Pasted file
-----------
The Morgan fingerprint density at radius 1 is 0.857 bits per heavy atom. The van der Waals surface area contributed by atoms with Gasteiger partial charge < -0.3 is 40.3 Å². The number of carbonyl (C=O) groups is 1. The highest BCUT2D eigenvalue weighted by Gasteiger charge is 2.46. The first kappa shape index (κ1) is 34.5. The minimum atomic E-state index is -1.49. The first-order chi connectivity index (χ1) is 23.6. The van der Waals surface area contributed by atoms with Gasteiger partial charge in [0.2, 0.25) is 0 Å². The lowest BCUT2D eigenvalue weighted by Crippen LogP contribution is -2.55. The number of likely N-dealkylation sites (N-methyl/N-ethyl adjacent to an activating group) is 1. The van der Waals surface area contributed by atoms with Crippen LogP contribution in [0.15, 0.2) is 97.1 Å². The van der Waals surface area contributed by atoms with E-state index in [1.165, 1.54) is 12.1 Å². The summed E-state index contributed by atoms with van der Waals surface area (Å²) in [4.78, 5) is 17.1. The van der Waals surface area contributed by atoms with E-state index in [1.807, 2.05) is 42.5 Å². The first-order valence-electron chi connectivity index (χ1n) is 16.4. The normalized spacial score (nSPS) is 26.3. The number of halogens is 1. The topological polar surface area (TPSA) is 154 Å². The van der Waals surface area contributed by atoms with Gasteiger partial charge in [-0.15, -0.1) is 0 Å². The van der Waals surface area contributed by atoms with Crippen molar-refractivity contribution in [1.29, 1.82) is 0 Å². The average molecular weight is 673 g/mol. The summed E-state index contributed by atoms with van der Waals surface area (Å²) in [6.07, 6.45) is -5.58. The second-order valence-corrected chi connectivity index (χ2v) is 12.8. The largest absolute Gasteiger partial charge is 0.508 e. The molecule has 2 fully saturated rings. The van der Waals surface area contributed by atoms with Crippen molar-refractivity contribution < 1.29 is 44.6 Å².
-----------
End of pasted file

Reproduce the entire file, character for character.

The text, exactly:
The Morgan fingerprint density at radius 1 is 0.857 bits per heavy atom. The van der Waals surface area contributed by atoms with Gasteiger partial charge < -0.3 is 40.3 Å². The number of carbonyl (C=O) groups is 1. The highest BCUT2D eigenvalue weighted by Gasteiger charge is 2.46. The first kappa shape index (κ1) is 34.5. The minimum atomic E-state index is -1.49. The first-order chi connectivity index (χ1) is 23.6. The van der Waals surface area contributed by atoms with Gasteiger partial charge in [0.2, 0.25) is 0 Å². The lowest BCUT2D eigenvalue weighted by Crippen LogP contribution is -2.55. The number of likely N-dealkylation sites (N-methyl/N-ethyl adjacent to an activating group) is 1. The van der Waals surface area contributed by atoms with Crippen LogP contribution in [0.15, 0.2) is 97.1 Å². The van der Waals surface area contributed by atoms with E-state index in [1.165, 1.54) is 12.1 Å². The summed E-state index contributed by atoms with van der Waals surface area (Å²) in [4.78, 5) is 17.1. The van der Waals surface area contributed by atoms with E-state index in [1.807, 2.05) is 42.5 Å². The first-order valence-electron chi connectivity index (χ1n) is 16.4. The normalized spacial score (nSPS) is 26.3. The number of halogens is 1. The topological polar surface area (TPSA) is 154 Å². The van der Waals surface area contributed by atoms with Gasteiger partial charge in [-0.15, -0.1) is 0 Å². The van der Waals surface area contributed by atoms with Crippen molar-refractivity contribution in [1.29, 1.82) is 0 Å². The average molecular weight is 673 g/mol. The summed E-state index contributed by atoms with van der Waals surface area (Å²) in [6.07, 6.45) is -5.58. The second-order valence-corrected chi connectivity index (χ2v) is 12.8. The largest absolute Gasteiger partial charge is 0.508 e. The molecule has 2 fully saturated rings. The van der Waals surface area contributed by atoms with Crippen molar-refractivity contribution < 1.29 is 44.6 Å².